Lyme Disease in the US: the host “did it”!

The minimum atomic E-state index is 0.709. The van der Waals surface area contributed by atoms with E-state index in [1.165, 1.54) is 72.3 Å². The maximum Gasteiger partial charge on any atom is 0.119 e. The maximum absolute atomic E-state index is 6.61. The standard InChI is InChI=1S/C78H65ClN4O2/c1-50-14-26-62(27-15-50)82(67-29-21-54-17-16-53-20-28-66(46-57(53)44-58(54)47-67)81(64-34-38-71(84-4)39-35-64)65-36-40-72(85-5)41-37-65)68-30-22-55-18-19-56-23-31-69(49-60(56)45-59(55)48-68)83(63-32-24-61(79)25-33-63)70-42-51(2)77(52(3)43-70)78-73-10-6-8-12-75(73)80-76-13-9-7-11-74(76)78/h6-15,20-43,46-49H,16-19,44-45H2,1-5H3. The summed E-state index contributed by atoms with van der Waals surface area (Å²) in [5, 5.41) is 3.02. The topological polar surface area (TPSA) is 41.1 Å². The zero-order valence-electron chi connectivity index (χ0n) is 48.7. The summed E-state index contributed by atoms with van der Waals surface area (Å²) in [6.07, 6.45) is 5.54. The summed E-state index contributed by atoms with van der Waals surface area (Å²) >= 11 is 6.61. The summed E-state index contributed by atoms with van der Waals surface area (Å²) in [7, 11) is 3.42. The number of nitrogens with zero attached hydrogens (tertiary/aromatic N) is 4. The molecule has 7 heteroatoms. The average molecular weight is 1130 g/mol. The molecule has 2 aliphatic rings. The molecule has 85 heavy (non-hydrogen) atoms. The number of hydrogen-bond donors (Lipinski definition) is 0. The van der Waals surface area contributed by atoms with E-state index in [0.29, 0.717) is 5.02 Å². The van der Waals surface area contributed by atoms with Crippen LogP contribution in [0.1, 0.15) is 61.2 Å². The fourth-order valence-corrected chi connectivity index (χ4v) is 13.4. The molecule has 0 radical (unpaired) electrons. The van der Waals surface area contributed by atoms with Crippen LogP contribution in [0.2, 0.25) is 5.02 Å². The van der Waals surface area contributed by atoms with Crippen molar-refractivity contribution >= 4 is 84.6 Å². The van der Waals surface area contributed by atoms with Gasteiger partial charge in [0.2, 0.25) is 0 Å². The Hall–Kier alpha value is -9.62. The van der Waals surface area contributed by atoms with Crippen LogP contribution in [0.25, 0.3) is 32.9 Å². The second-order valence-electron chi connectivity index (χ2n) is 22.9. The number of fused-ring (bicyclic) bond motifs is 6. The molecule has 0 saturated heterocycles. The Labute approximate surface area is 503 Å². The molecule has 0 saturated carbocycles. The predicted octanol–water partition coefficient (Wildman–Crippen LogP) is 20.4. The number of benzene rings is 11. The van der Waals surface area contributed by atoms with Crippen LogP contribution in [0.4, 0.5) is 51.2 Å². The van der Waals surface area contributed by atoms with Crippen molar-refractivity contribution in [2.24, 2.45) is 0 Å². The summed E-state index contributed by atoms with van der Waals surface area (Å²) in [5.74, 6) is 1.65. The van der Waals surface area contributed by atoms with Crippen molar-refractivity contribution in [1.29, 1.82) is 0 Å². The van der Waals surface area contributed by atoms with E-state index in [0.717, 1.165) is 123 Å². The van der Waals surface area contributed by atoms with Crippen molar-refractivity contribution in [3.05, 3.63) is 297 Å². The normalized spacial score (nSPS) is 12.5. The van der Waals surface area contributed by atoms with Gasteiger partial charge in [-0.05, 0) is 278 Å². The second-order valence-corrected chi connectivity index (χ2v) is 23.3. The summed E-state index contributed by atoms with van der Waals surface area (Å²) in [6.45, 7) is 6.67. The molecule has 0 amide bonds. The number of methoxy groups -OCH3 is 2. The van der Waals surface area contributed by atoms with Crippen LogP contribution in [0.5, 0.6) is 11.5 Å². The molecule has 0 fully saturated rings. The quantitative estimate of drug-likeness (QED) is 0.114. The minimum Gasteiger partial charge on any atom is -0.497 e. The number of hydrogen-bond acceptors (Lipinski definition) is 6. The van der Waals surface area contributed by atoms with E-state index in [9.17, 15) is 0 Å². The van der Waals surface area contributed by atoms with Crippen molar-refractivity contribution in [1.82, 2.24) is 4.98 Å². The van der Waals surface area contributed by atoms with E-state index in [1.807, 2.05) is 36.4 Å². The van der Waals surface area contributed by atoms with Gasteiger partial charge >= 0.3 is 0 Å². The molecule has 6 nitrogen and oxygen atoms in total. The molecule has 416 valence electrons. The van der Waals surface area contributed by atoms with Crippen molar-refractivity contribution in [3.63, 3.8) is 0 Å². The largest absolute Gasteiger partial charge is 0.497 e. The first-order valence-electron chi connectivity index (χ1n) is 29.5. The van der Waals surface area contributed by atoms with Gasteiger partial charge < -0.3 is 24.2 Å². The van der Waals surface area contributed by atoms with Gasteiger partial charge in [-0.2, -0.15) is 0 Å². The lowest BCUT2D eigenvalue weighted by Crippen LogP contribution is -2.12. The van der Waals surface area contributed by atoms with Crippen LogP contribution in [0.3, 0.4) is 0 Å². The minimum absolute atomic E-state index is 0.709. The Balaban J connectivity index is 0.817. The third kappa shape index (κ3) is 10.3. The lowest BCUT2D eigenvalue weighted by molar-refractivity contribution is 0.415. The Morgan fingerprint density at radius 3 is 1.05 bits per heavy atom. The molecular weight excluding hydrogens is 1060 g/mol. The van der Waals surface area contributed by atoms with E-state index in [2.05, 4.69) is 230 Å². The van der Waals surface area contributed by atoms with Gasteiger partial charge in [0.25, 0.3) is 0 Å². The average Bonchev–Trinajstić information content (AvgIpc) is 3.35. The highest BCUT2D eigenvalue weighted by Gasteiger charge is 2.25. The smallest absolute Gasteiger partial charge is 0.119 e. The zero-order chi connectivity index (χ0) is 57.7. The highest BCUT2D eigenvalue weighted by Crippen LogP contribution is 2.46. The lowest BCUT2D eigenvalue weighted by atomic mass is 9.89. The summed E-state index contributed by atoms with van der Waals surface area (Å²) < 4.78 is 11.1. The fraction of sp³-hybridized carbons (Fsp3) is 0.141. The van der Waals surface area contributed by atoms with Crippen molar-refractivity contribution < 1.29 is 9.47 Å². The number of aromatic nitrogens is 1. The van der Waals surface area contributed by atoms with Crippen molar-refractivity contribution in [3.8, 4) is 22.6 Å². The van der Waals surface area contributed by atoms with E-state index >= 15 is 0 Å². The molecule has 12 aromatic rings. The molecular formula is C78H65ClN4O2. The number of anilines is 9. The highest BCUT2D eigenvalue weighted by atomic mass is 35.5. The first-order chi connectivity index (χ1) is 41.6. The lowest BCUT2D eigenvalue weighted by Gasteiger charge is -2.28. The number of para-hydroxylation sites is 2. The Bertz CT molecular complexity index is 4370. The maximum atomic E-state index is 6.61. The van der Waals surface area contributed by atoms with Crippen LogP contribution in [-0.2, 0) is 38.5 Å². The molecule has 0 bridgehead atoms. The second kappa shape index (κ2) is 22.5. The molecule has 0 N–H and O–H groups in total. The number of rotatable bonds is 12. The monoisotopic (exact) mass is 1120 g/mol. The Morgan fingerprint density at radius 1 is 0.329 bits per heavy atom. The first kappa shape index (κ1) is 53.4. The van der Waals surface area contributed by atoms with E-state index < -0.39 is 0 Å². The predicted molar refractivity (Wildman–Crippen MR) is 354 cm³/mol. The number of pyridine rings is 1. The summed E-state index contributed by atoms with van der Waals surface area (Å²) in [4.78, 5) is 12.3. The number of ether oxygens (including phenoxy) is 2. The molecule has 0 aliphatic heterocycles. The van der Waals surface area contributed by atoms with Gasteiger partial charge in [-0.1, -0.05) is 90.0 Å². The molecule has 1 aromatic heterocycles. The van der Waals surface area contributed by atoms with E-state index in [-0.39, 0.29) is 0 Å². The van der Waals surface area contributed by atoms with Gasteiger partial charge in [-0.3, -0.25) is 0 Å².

January 27, 2021 Ginsberg and colleagues [Graham Hickling, Jen Tsao, Lauren Maestas, Lorenza Beati] and many others] published a broad evaluation of the factors that drive differences in Lyme disease between northern and southern eastern US states. They found that prevalence of Borrelia burgdorferi, the agent of Lyme disease, in Ixodes scapularis ticks, its primary vector in the eastern US, is driven by host choice. In northern states, I. scapularis larvae and nymphs feed on small mammals that are good hosts of the Lyme spirochete. In contrast, in the south, I. scapularis feeds predominantly on lizards that are inefficient hosts. Because lizards are fossorial southern ticks do not need to quest on grass or bushes and are therefore less likely to latch on and infect humans. Read the full article by clicking on the date (above).

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